Relationship Between Childhood Abuse and Body Mass Index in Young Adulthood: Mediated by Depression and Anxiety?

Research output: Contribution to journalJournal articleResearchpeer-review

  • Elsenburg, Leonie K.
  • Aart C. Liefbroer
  • Annelies E. van Eeden
  • Hans W. Hoek
  • Albertine J. Oldehinkel
  • Nynke Smidt
We examined whether childhood abuse is related to body mass index (BMI) in young adults and whether this relationship is mediated by depression and anxiety. Data are from the Dutch longitudinal cohort study TRAILS (nfemales = 836, nmales = 719). At wave 4, childhood sexual, physical and verbal abuse, and lifetime major depressive disorder (MDD) and generalized anxiety disorder (GAD) were assessed. BMI was measured at wave 4 and 5 (mean age = 19.2/22.4 years). Sex-stratified structural equation models were estimated. Females who had experienced sexual abuse had a higher BMI at wave 4 (B = 0.97, 95%CI = [−0.01,1.96]) and a higher increase in BMI between wave 4 and 5 (B = 0.52, 95%CI = [0.04,1.01]) than females who had not experienced sexual abuse. Additionally, MDD and BMI at wave 4 were related in females (B = 1.35, 95%CI = [0.52,2.18]). MDD mediated the relationship between sexual abuse and BMI at wave 4 in females. In addition, sexual abuse moderated the relationship between MDD and BMI at wave 4. The relationship was stronger among females who had experienced sexual abuse than among females who had not. Prevention of BMI changes among females who experienced sexual abuse may thus be warranted, particularly when they developed MDD. MDD treatment, such as abuse-focused psychotherapy, may aid this prevention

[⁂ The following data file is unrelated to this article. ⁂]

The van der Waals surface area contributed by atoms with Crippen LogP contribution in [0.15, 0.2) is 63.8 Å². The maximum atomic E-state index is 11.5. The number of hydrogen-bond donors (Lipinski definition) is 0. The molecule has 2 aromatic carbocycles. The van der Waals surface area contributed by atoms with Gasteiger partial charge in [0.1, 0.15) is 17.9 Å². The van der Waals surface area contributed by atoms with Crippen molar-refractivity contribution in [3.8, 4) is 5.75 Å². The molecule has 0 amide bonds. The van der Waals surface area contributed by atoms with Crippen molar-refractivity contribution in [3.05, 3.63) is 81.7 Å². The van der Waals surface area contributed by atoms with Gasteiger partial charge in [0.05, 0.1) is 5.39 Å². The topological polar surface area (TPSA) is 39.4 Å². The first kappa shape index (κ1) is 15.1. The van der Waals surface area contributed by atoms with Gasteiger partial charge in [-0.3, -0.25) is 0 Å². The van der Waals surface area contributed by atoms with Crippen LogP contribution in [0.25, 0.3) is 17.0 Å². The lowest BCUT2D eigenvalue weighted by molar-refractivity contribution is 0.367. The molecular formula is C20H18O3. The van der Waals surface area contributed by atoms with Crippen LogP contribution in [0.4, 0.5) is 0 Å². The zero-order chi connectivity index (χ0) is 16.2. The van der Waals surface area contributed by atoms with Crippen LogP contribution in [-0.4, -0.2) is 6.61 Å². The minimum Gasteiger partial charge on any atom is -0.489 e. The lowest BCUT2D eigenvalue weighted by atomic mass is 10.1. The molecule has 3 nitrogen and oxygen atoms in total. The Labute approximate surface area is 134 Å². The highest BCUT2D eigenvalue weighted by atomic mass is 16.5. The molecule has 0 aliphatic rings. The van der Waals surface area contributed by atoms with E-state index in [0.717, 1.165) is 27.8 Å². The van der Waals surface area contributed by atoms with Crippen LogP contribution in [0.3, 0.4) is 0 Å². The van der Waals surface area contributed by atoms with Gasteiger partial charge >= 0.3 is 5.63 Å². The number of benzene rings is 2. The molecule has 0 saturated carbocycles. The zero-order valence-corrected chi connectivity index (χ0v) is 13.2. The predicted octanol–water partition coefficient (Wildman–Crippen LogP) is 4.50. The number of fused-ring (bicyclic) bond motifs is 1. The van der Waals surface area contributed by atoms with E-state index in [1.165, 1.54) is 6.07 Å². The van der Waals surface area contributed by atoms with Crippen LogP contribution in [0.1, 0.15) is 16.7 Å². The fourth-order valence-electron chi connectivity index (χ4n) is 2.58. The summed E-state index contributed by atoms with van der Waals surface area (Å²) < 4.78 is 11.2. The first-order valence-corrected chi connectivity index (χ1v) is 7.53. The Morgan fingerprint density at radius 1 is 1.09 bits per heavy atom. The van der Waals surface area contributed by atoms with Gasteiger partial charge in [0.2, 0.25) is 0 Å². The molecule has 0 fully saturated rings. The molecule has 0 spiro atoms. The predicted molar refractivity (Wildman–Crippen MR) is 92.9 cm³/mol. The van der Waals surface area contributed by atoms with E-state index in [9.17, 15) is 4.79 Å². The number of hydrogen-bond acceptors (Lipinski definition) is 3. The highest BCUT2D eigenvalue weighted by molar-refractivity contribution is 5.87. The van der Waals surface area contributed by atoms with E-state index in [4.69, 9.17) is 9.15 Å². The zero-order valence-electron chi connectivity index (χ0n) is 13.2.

Original languageEnglish
JournalChild Maltreatment
Publication statusE-pub ahead of print - 2022

    Research areas

  • childhood abuse, major depressive disorder, generalized anxiety disorder, body mass index, young adulthood

ID: 311716908